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Myanmar: human rights defenders sentenced for protesting against the Letpadaung Copper Mine

July 14, 2013   ·   1 Comments

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In 2010 7,800 acres (3,156 hectares) of farmland had been confiscated from local farmers for the Letpadaung Copper Mine project. Protests began in 2011 when farmers said that their fields were being contaminated by waste from the mine. On the 8th of July three human rights defenders, arrested while taking part in the protests, were sentenced to eleven years and six months and two years and six months respectively in prison.

Mr. U Aung Soe, a member of Yangon People’s Support Network has been sentenced together with Mr. Ko Soe Thu and Mr. U Maung San, two villagers who also took part in the protests against the mining project. The Burma Partnership and Assistance Association for Political Prisoners informed about their sentences, stating that it is the first time since the so-called democratic reforms have taken place in 2011 and 2012 that human rights defenders receive such long prison sentences.

After their arrest on the 25th of April their whereabouts remained unknown for 30 days, while they were tried before court but behind closed doors. They had no access to a lawyer prior to the 1st of June when they received an initial sentencing. Subsequently, the defendants had to attend more hearings, again without the right for their lawyer to be present. When their lawyer appeared at the hearing on the 8th of July, the three had already been sentenced. This clearly violates the human right to a free trial of the defendants as well as the right to a lawyer during the hearings.

Mr. U Aung Soe received an additional 10 years of imprisonment, convicted of causing alarm to the public, insulting a religion, and voluntarily causing grievous hurt to deter public servants from their duty. His sentence was therefore increased to eleven years and six months. Mr. U Maung San und Mr. Ko Soe Thu were sentenced to two years each, resulting in a total sentence of two years and six months in prison.

The disputed Letpadaung Copper Mine project situated in the Northwest of the country is a joint undertaking between the Chinese Wanbao Mining Company and a military-owned company of Myanmar, the Union of Myanmar Economic Holdings Ltd (UMEHL). In November 2012, there was a police crackdown that resulted in over 100 people being injured. Despite the violence against peaceful protesters, the protest camps were reopened in December 2012.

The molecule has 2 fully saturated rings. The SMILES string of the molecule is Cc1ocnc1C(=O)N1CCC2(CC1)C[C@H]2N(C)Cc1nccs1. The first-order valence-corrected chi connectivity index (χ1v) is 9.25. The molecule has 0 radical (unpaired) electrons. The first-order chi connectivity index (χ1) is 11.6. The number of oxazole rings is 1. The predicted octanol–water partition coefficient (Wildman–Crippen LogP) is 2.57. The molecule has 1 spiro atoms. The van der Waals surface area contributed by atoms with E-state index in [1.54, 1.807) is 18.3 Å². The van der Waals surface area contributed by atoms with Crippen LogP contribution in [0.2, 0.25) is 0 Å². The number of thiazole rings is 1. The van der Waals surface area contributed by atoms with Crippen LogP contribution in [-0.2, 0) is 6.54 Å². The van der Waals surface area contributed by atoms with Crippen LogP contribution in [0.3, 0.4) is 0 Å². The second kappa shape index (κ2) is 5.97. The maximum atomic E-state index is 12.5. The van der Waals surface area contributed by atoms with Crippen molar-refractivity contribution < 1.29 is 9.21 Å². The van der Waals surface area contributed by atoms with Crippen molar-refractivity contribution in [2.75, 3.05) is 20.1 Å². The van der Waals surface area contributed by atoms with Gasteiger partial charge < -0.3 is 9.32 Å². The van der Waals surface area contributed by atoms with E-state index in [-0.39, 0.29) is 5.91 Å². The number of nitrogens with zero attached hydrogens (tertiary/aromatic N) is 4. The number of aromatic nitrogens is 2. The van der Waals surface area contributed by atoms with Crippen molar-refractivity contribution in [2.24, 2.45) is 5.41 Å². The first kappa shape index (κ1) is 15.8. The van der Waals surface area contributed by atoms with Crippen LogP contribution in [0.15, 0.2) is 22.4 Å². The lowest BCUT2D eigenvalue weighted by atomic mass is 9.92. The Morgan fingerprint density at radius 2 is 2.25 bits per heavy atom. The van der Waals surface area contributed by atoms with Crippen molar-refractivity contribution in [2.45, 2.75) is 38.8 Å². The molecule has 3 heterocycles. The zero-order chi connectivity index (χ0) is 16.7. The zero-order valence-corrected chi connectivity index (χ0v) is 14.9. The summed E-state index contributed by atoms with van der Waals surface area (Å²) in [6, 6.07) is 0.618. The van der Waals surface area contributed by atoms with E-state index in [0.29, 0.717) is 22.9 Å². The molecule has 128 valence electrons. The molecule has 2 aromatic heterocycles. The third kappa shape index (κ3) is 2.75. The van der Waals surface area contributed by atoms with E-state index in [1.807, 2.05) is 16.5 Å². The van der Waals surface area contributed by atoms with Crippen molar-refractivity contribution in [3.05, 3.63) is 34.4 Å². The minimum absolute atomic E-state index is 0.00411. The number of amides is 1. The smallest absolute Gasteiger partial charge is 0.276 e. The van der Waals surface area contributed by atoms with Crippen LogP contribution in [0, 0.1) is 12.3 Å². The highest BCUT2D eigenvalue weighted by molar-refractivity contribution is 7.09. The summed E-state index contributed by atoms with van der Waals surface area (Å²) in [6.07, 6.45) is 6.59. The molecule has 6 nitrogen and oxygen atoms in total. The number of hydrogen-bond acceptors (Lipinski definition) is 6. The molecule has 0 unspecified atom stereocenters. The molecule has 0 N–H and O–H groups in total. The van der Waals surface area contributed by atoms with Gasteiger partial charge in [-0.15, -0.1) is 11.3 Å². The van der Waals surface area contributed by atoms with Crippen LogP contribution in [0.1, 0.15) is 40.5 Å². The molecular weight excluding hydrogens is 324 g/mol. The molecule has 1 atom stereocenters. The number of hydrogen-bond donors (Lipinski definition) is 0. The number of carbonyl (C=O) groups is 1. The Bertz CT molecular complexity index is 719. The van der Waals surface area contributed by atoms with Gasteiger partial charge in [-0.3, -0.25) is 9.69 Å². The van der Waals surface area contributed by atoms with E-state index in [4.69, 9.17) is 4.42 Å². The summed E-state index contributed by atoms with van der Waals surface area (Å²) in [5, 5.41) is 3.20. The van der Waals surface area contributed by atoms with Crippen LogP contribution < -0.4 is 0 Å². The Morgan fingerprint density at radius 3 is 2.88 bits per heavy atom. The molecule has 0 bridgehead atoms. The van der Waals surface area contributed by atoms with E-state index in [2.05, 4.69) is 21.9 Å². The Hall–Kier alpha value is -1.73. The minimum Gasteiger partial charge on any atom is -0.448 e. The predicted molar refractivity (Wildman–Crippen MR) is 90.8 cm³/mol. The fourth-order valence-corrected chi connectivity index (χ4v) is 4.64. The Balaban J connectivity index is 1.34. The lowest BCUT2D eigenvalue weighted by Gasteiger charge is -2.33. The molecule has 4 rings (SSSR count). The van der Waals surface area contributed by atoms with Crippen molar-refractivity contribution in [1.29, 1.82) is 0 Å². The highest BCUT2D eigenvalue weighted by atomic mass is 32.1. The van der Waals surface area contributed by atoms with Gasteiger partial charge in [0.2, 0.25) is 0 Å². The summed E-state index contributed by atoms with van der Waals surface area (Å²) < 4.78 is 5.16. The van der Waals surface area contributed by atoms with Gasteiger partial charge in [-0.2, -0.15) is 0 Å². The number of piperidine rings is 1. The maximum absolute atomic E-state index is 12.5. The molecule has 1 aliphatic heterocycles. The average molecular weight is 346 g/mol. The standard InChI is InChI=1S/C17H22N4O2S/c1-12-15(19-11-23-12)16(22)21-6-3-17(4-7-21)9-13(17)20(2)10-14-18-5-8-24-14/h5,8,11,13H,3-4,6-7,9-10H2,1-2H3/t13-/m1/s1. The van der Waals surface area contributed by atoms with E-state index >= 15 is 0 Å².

The government, as a result, formed a commission of inquiry headed by opposition leader Aung San Suu Kyi, to determine how the crackdown occurred. But the report, which was published on 12th March failed to address the accountability of the police officers in charge of burning down the protest camps and injuring over 100 protesters, mainly Buddhist monks. Subsequently, the government offered financial compensation for the farmers that accused the mining company of contaminating their fields. Most of them turned down the money, instead calling for an end to the mining project.

For the farmers still living in the 26 villages in the  mining project zone, agriculture is their only livelihood. Therefore, a contamination of their fields is commensurate to depriving them of their income. The findings of the government report suggest that the project should continue despite the protests and accusations of environmental destruction. In a press release, Wanbao Company stated that they ‘will continue contributing to the sustainable development of our local community and of Myanmar as a whole.’

As the situation presents itself now, there is no solution in sight to end the protests against the Letpadaung Copper Mine project. The government, as one of the major beneficiaries of the mining project, is trying to end the protests by paying money as compensation for the police crackdown, while the police themselves continue to arrest human rights defenders on weak grounds and deprive them of their right for a lawyer and a fair trial.

 Photo Credit: Burma Partnership

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Stephanie Rutz

Stephanie recently graduated from King’s College London with a MA in International Relations, focusing on Middle Eastern politics and complex political emergencies. Her areas of interest include democratisation and especially the implementation and working manner of electoral systems in developing countries and countries in post-conflict transition. Furthermore, she is interested in human rights issues around the world, such as the implementation of human rights policies on a national level and in combination with democratisation.

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